By Alexander Carpenter
I woke up as the sun was reddening; and that was the one distinct time
in my life, the strangest moment of all, when I didn’t know who I was —
I was far away from home, haunted and tired with travel, in a cheap
hotel room I’d never seen, hearing the hiss of steam outside, and the
creak of the old wood of the hotel, and footsteps upstairs, and all the
sad sounds, and I looked at the cracked high ceiling and really didn’t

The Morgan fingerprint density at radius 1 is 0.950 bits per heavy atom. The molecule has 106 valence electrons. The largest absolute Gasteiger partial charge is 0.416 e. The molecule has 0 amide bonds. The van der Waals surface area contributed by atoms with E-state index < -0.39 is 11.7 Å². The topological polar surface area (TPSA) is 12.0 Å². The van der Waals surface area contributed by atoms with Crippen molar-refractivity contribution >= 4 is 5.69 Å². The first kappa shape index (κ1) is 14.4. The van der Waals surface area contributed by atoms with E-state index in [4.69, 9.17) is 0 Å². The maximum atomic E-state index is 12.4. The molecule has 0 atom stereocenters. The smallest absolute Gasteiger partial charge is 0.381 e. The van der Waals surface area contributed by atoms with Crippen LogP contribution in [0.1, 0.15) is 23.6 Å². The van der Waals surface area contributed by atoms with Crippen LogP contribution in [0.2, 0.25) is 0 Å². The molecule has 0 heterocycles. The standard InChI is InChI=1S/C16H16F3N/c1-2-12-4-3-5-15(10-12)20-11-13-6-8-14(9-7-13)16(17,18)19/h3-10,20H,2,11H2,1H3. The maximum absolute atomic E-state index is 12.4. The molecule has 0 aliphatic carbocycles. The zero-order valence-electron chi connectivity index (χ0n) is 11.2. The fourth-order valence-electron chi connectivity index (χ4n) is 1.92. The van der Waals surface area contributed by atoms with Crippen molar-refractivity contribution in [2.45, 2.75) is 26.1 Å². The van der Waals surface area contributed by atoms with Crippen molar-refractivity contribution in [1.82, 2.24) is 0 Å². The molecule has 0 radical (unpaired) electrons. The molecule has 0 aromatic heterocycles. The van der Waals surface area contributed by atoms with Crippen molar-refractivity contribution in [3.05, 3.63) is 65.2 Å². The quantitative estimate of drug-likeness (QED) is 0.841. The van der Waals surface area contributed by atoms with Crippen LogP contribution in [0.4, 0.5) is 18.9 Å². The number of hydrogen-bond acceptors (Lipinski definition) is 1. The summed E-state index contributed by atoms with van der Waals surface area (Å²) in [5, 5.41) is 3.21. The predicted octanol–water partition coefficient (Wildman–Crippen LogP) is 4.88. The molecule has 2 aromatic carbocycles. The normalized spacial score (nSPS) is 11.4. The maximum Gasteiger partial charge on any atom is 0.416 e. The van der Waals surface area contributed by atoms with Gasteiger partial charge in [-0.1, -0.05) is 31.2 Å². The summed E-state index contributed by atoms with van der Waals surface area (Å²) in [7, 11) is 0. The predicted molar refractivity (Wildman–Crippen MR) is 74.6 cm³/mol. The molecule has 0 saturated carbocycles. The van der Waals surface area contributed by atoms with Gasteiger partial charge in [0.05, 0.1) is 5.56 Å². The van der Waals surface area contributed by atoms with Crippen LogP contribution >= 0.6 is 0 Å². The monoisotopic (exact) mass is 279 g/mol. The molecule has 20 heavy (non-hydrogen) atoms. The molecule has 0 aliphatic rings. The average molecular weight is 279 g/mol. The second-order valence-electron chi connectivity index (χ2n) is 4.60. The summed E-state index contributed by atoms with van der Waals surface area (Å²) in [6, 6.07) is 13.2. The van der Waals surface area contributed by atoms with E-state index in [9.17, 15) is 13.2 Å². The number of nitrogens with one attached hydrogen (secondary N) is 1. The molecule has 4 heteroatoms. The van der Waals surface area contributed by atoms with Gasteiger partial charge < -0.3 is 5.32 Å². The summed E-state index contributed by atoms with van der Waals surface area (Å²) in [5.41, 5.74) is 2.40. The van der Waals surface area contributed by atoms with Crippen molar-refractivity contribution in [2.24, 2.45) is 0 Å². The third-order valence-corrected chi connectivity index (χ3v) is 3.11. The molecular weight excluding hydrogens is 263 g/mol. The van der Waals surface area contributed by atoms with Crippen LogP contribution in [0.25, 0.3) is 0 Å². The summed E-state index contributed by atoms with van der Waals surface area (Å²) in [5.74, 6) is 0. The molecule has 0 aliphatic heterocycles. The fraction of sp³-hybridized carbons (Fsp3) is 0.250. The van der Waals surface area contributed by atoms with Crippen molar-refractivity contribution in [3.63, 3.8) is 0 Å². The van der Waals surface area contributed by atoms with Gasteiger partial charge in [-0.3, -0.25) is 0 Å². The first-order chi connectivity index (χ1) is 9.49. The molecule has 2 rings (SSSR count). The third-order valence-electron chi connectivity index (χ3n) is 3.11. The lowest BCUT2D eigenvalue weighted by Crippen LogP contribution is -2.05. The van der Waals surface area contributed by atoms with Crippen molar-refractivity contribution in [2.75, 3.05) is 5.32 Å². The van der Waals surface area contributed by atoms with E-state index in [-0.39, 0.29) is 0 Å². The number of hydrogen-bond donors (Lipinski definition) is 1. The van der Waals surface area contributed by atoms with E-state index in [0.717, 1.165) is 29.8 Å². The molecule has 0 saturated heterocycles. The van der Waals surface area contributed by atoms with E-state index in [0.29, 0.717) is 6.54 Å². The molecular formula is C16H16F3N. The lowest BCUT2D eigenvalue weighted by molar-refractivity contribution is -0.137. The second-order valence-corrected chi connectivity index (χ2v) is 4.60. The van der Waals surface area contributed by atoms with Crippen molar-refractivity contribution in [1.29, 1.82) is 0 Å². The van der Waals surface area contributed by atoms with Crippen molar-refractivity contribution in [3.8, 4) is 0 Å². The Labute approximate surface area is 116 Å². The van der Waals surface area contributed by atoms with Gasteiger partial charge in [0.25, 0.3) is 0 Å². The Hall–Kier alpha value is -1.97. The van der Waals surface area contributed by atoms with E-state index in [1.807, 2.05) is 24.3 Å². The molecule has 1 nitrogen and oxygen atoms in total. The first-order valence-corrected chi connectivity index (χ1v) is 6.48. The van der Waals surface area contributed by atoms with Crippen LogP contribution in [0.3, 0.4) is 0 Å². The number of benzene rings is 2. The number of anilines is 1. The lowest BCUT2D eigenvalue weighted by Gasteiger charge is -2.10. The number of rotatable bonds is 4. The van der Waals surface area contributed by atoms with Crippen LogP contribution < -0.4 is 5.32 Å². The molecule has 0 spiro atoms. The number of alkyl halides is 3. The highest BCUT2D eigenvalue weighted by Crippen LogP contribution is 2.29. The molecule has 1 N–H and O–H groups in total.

know who I was for about fifteen strange seconds. I wasn’t scared; I
was just somebody else, some stranger, and my whole life was a haunted
life, the life of a ghost. I was halfway across America, at the
dividing line between the East of my youth and the West of my future.
50 years ago Jack Kerouac’s On the Road was published. Here he is, accompanied by Steve Allen.